copper deficiency. Data suggest that most well-nourished children have
adequate copper intakes but there is some evidence that recommended
intakes are too low for rapid growth. Some adolescents may be at risk
of marginal copper deficiency as reports indicate an average
consumption below recommended intakes.
Chapter 7 examines some of the interactions that copper has with other
dietary factors, especially minerals and other nutrients. Some of
these factors, certain proteins, for example, enhance copper uptake,
but minerals, particularly iron and zinc, hinder uptake. Many infant
formulas, breakfast cereals, and prenatal vitamin and mineral
supplements are fortified with iron and zinc but do not have any
nutritionally Significant amount of copper. An inappropriate ratio of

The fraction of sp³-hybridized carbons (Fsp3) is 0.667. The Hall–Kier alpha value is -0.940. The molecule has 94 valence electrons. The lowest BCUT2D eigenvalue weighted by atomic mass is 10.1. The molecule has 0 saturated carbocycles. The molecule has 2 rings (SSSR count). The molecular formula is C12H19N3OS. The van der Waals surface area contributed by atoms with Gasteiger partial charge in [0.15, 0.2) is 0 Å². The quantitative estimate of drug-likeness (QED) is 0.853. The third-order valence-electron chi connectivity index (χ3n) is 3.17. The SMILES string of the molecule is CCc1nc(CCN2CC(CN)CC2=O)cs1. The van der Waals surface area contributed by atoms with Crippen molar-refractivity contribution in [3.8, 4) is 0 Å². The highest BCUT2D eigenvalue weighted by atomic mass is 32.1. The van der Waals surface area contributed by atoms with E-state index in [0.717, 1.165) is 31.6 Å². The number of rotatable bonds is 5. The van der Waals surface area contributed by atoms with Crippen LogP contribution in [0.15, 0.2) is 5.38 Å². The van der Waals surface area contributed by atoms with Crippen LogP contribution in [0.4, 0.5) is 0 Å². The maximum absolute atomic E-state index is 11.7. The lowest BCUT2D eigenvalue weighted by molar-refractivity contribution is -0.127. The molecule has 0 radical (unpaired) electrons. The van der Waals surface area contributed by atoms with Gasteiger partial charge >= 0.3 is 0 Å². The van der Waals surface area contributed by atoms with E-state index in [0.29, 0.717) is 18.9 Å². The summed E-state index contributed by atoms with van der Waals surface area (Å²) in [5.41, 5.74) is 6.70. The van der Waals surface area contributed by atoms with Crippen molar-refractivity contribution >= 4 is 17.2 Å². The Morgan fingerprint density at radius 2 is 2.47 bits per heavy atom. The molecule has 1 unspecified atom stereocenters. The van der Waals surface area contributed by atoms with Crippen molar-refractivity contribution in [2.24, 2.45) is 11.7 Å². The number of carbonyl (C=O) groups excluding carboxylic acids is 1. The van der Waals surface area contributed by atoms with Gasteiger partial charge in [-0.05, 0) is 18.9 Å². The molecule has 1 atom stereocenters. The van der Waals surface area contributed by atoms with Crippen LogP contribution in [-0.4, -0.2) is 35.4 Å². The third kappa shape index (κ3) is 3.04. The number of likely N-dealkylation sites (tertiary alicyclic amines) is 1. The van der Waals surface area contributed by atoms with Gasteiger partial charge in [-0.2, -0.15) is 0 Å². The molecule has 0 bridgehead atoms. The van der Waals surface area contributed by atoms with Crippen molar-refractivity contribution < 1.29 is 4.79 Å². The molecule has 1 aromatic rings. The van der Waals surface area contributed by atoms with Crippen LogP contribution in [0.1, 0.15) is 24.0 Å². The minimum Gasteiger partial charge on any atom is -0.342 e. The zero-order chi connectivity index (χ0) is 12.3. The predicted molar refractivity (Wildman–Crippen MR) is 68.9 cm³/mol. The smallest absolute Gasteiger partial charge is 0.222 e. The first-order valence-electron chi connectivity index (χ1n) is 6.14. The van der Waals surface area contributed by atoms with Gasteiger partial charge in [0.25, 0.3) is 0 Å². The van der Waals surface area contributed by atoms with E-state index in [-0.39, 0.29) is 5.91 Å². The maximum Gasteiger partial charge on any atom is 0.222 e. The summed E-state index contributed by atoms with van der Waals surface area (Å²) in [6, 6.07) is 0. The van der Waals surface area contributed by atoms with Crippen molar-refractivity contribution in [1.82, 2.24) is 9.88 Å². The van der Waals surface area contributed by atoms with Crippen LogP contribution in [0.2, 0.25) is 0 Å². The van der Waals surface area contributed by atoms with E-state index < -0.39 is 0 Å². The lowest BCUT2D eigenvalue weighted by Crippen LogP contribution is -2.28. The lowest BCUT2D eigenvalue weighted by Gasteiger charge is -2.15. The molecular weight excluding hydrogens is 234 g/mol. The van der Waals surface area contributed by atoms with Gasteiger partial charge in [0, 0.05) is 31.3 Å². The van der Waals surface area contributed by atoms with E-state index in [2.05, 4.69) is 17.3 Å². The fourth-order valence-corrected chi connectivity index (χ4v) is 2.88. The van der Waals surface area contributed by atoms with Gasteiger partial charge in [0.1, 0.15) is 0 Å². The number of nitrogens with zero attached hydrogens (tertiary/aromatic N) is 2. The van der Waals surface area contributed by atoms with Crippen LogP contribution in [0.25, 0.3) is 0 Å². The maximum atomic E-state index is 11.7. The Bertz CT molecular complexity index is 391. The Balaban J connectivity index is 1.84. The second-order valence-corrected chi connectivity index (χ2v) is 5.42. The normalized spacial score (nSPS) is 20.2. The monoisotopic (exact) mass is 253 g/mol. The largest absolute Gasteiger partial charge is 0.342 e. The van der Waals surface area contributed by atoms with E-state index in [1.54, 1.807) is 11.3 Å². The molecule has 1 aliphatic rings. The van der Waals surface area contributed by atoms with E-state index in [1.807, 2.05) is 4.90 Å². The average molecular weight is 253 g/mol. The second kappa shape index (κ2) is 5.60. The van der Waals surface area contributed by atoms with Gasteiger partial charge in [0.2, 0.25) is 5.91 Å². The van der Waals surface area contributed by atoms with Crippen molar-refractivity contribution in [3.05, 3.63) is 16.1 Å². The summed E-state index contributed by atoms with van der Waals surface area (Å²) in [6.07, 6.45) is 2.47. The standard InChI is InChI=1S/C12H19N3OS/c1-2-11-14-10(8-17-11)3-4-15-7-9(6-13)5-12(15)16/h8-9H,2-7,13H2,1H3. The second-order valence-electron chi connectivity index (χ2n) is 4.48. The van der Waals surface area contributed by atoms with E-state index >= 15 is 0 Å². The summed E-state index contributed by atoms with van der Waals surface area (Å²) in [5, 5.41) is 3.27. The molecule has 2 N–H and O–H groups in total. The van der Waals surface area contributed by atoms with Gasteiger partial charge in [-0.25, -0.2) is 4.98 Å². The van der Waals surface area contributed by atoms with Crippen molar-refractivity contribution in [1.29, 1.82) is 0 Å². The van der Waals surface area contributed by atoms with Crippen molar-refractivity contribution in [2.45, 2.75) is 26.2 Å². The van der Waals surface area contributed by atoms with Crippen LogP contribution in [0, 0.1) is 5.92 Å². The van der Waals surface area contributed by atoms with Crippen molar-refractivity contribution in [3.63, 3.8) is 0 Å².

iron or zinc to copper can interfere with copper availability.
Pregnant women and young children are particularly vulnerable. Those
who take over-the-counter zinc supplements may be at risk of copper
In Chapter 8 we compare the techniques for measuring copper status.
Severe deficiency can be detected by laboratory-based clinical
indicators, such as serum or plasma copper and ceruloplasmin
concentrations. Other techniques are based on the activity of the
copper-containing enzymes and the response of components of the immune
system. A different approach to measuring marginal copper status has
been suggested involving various functional tests, such as blood
pressure, cardiac function, and sleep patterns. There is a need for
specific and sensitive indicators of marginal copper intakes that are
clearly related to health effects. Only when these are available can
the extent and significance of marginal copper deficiency be
quantified. Research, using a variety of markers of status, indicates
that adults with intakes below 1 mg/d may be at some minor health risk.
Chapter 9 examines some of the existing recommendations and guidelines
concerning copper intake in humans, and explains the rationale behind
them. We compare various national and international dietary guidelines